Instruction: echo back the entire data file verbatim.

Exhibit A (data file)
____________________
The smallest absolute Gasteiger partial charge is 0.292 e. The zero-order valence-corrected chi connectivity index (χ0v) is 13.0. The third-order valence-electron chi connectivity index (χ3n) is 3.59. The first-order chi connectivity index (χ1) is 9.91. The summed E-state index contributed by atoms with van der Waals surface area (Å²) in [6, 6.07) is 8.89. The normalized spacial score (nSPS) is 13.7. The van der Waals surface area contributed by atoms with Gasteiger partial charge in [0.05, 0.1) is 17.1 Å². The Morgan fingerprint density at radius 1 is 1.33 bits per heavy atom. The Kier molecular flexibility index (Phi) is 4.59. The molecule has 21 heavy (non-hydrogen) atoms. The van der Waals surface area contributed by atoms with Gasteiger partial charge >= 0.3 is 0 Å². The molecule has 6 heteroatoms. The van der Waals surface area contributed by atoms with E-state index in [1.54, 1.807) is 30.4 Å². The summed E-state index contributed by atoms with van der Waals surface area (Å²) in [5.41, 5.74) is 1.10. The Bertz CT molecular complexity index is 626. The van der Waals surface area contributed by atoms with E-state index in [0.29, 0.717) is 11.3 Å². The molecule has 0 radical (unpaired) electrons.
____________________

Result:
The smallest absolute Gasteiger partial charge is 0.292 e. The zero-order valence-corrected chi connectivity index (χ0v) is 13.0. The third-order valence-electron chi connectivity index (χ3n) is 3.59. The first-order chi connectivity index (χ1) is 9.91. The summed E-state index contributed by atoms with van der Waals surface area (Å²) in [6, 6.07) is 8.89. The normalized spacial score (nSPS) is 13.7. The van der Waals surface area contributed by atoms with Gasteiger partial charge in [0.05, 0.1) is 17.1 Å². The Morgan fingerprint density at radius 1 is 1.33 bits per heavy atom. The Kier molecular flexibility index (Phi) is 4.59. The molecule has 21 heavy (non-hydrogen) atoms. The van der Waals surface area contributed by atoms with Gasteiger partial charge >= 0.3 is 0 Å². The molecule has 6 heteroatoms. The van der Waals surface area contributed by atoms with E-state index in [1.54, 1.807) is 30.4 Å². The summed E-state index contributed by atoms with van der Waals surface area (Å²) in [5.41, 5.74) is 1.10. The Bertz CT molecular complexity index is 626. The van der Waals surface area contributed by atoms with E-state index in [0.29, 0.717) is 11.3 Å². The molecule has 0 radical (unpaired) electrons.